“Psychologists Robert Emmons and Michael McCullough point out that gratitude is the “Forgotten factor” in happiness research.  They point out the benefits of expressing gratitude as ranging from better physical health to improved mental alertness.  People who express gratitude also are more likely to offer emotional support to others.  Expressing gratitude in your daily life might even have a protective effect on staving off certain forms of psychological disorders.  In a recent review…researchers found that habitually focusing on and appreciating the positive aspects of life is related to a generally higher level of psychological wellbeing and a lower risk of certain forms of psychopathology” [Psychology Today, May 10, 2010].

So, the next time you hear the Lord’s invitation to “give thanks in all circumstances,” don’t be ashamed to say “Thank you, Jesus” even if you don’t feel like it.  I promise, if you give him the opportunity, the true gratitude will follow…in spirit, emotions, mind, and body.

Your brother,


The Rev. Jordan Easley


On the Mark November 20

Rev. Novella Lawrence - November 20th

By , November 20, 2011

November and Giving Thanks

“Give thanks to the Lord for He is good.  His love endures forever.” Psalm 136:1

One of the reasons I love the month of November is that it climaxes with the national holiday of Thanksgiving.  There is the food, the cooking, the company of family and friends, even football!  I especially appreciate the fact that our nation stops to give thanks – many even include giving thanks to God!

I  encourage you to make this act of giving thanks something you do each day this month – it just may  become a habit!

Lastly, ask the Lord to bring to your mind the person He is leading you to contact and to offer your thanks to them for sharing their faith with you.  Several years back, Reg Jones took this advice and contacted Renny Scott, a former St. Paul’s clergyman.  Renny and Reg renewed an old friendship as a result.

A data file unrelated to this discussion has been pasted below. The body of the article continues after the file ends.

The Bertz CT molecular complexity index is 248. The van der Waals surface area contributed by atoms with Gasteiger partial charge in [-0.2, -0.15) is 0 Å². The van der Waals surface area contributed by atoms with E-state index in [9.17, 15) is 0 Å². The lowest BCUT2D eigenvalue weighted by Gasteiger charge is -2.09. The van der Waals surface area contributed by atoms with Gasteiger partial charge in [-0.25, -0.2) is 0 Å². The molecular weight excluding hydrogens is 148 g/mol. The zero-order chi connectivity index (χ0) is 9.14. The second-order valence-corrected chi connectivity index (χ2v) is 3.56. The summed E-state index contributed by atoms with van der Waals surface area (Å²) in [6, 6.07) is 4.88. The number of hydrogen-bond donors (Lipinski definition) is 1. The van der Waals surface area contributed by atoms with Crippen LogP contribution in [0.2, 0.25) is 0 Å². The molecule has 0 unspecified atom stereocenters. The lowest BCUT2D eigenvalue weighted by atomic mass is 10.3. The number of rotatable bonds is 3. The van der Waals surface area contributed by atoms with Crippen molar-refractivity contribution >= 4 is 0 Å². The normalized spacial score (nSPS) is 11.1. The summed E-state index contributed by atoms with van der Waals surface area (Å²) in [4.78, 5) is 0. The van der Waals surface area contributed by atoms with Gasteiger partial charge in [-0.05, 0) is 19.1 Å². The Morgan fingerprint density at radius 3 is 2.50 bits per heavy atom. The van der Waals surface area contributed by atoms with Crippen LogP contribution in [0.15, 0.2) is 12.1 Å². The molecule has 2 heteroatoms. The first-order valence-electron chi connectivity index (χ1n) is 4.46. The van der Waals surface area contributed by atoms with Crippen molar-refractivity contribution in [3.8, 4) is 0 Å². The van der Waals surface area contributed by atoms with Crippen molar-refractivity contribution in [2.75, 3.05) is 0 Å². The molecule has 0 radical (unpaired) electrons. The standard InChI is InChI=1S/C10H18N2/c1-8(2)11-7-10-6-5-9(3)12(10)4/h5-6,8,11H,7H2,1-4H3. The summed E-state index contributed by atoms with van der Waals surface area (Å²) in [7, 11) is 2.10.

Let’s give thanks together!


The Rev. Christopher P. Leighton


On the Mark November 13th

Fr. Christopher Leighton – November 13th

Fr. Jordan Easley – November 6th

By , November 6, 2011

Come to the Feasting House

By , November 5, 2011

When the Anglican Church was officially established in the 1500’s, one of its first great books was the Book of Homilies, written in 1547 and 1562.  The first generation of Anglican leaders were fully committed to preaching the Word of God, but since many of their pastors had not been trained to do this, they created this two volume book of thirty-three sermons, so that lay people could (at least) have a Bible-based sermon read to them.  The selection below is from one of these sermons, and I believe it is just as timely for Anglicans today as it was 500 years ago.

“Now come therefore dearly beloved, without delay, and cheerfully enter into God’s feasting house, and become partakers of the benefits provided and prepared for you.  But see that you come here with your holy-day garment, not like hypocrites, not for a custom and for manners sake, not with loathsomeness…come to the church on the holy-day, and come in your holy-day garment.

“That is to say, come with a cheerful and a godly mind; come to seek God’s glory and to be thankful unto him.  Come to be at one with your neighbor, and to enter in friendship and charity with him.  Consider that all your doings stink before the face of God, if you be not in charity with your neighbor.  Come with a heart sifted and cleansed from worldly and carnal affections and desires.  Shake off all vain thoughts which may hinder you from God’s true service.

“The bird, when she will flee, shakes her wings.  Shake and prepare yourself to flee higher than all the birds in the air, that after your duty duly done in this earthly temple and church, you may flee up, and be received into the glorious temple of God in heaven, through Christ Jesus our Lord.  To whom with the Father and the Holy Ghost be all glory and honour.  Amen.”


The Rev. Jordan Easley


On the Mark November 6th